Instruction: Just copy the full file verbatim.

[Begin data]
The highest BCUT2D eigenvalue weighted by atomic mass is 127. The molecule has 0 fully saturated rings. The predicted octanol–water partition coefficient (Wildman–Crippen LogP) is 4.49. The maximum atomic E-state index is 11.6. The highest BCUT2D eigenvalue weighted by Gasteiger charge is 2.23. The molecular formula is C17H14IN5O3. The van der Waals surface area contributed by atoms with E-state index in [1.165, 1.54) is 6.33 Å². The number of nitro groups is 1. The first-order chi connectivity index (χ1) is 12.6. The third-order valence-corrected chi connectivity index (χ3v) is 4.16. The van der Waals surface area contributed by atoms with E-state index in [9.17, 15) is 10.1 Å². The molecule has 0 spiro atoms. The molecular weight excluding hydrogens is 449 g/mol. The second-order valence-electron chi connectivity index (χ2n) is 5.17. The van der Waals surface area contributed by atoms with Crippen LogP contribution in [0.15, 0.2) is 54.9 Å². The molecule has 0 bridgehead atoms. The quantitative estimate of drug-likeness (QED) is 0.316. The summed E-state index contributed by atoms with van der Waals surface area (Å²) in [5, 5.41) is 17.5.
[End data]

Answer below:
The highest BCUT2D eigenvalue weighted by atomic mass is 127. The molecule has 0 fully saturated rings. The predicted octanol–water partition coefficient (Wildman–Crippen LogP) is 4.49. The maximum atomic E-state index is 11.6. The highest BCUT2D eigenvalue weighted by Gasteiger charge is 2.23. The molecular formula is C17H14IN5O3. The van der Waals surface area contributed by atoms with E-state index in [1.165, 1.54) is 6.33 Å². The number of nitro groups is 1. The first-order chi connectivity index (χ1) is 12.6. The third-order valence-corrected chi connectivity index (χ3v) is 4.16. The van der Waals surface area contributed by atoms with E-state index in [9.17, 15) is 10.1 Å². The molecule has 0 spiro atoms. The molecular weight excluding hydrogens is 449 g/mol. The second-order valence-electron chi connectivity index (χ2n) is 5.17. The van der Waals surface area contributed by atoms with Crippen LogP contribution in [0.15, 0.2) is 54.9 Å². The molecule has 0 bridgehead atoms. The quantitative estimate of drug-likeness (QED) is 0.316. The summed E-state index contributed by atoms with van der Waals surface area (Å²) in [5, 5.41) is 17.5.